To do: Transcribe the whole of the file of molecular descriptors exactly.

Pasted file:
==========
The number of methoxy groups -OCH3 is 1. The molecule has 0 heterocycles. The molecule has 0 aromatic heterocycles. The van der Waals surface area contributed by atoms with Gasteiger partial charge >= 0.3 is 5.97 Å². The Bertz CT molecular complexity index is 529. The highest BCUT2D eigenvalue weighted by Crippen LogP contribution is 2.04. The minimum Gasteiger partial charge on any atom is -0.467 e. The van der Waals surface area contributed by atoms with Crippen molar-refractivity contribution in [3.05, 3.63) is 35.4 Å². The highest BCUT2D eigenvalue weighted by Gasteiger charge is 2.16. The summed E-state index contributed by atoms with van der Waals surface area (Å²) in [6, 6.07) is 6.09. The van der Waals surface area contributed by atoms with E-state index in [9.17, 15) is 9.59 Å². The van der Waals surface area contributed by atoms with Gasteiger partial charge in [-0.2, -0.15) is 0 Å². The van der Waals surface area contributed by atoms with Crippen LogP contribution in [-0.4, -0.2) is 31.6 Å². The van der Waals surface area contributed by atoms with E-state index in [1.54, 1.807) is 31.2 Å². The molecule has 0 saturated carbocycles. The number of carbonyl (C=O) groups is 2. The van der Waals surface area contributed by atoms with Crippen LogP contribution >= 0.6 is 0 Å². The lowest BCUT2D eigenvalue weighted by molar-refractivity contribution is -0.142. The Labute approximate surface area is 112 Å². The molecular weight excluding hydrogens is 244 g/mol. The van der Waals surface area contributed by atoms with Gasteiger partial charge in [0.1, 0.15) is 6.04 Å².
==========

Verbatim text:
The number of methoxy groups -OCH3 is 1. The molecule has 0 heterocycles. The molecule has 0 aromatic heterocycles. The van der Waals surface area contributed by atoms with Gasteiger partial charge >= 0.3 is 5.97 Å². The Bertz CT molecular complexity index is 529. The highest BCUT2D eigenvalue weighted by Crippen LogP contribution is 2.04. The minimum Gasteiger partial charge on any atom is -0.467 e. The van der Waals surface area contributed by atoms with Crippen molar-refractivity contribution in [3.05, 3.63) is 35.4 Å². The highest BCUT2D eigenvalue weighted by Gasteiger charge is 2.16. The summed E-state index contributed by atoms with van der Waals surface area (Å²) in [6, 6.07) is 6.09. The van der Waals surface area contributed by atoms with E-state index in [9.17, 15) is 9.59 Å². The van der Waals surface area contributed by atoms with Gasteiger partial charge in [-0.2, -0.15) is 0 Å². The van der Waals surface area contributed by atoms with Crippen LogP contribution in [-0.4, -0.2) is 31.6 Å². The van der Waals surface area contributed by atoms with E-state index in [1.54, 1.807) is 31.2 Å². The molecule has 0 saturated carbocycles. The number of carbonyl (C=O) groups is 2. The van der Waals surface area contributed by atoms with Crippen LogP contribution >= 0.6 is 0 Å². The lowest BCUT2D eigenvalue weighted by molar-refractivity contribution is -0.142. The Labute approximate surface area is 112 Å². The molecular weight excluding hydrogens is 244 g/mol. The van der Waals surface area contributed by atoms with Gasteiger partial charge in [0.1, 0.15) is 6.04 Å².